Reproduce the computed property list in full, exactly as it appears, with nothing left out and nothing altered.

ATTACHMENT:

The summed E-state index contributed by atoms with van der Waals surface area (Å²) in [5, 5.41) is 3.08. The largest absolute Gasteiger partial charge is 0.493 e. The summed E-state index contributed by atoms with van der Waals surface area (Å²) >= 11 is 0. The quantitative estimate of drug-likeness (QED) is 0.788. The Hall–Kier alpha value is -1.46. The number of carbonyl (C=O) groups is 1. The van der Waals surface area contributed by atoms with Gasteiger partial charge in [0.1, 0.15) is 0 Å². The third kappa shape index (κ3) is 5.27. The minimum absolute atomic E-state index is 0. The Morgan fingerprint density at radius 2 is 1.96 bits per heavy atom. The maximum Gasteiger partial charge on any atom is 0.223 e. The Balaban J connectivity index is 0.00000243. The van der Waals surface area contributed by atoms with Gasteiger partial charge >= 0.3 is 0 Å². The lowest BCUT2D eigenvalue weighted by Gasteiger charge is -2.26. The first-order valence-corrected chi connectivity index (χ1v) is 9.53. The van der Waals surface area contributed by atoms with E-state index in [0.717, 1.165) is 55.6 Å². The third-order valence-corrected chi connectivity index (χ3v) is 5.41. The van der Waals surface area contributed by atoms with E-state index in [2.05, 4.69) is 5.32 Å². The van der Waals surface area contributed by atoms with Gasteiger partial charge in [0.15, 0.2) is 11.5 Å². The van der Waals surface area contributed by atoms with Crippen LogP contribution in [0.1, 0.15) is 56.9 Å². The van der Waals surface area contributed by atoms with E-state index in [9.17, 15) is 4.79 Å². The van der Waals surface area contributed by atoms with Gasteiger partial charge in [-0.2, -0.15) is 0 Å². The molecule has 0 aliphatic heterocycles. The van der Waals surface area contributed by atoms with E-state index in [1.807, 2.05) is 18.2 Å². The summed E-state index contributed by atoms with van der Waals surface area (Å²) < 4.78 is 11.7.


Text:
The summed E-state index contributed by atoms with van der Waals surface area (Å²) in [5, 5.41) is 3.08. The largest absolute Gasteiger partial charge is 0.493 e. The summed E-state index contributed by atoms with van der Waals surface area (Å²) >= 11 is 0. The quantitative estimate of drug-likeness (QED) is 0.788. The Hall–Kier alpha value is -1.46. The number of carbonyl (C=O) groups is 1. The van der Waals surface area contributed by atoms with Gasteiger partial charge in [0.1, 0.15) is 0 Å². The third kappa shape index (κ3) is 5.27. The minimum absolute atomic E-state index is 0. The Morgan fingerprint density at radius 2 is 1.96 bits per heavy atom. The maximum Gasteiger partial charge on any atom is 0.223 e. The Balaban J connectivity index is 0.00000243. The van der Waals surface area contributed by atoms with Gasteiger partial charge >= 0.3 is 0 Å². The lowest BCUT2D eigenvalue weighted by Gasteiger charge is -2.26. The first-order valence-corrected chi connectivity index (χ1v) is 9.53. The van der Waals surface area contributed by atoms with E-state index in [0.717, 1.165) is 55.6 Å². The third-order valence-corrected chi connectivity index (χ3v) is 5.41. The van der Waals surface area contributed by atoms with E-state index in [2.05, 4.69) is 5.32 Å². The van der Waals surface area contributed by atoms with Gasteiger partial charge in [0.15, 0.2) is 11.5 Å². The van der Waals surface area contributed by atoms with Crippen LogP contribution in [0.1, 0.15) is 56.9 Å². The van der Waals surface area contributed by atoms with E-state index in [9.17, 15) is 4.79 Å². The van der Waals surface area contributed by atoms with Gasteiger partial charge in [-0.2, -0.15) is 0 Å². The molecule has 0 aliphatic heterocycles. The van der Waals surface area contributed by atoms with E-state index in [1.807, 2.05) is 18.2 Å². The summed E-state index contributed by atoms with van der Waals surface area (Å²) < 4.78 is 11.7.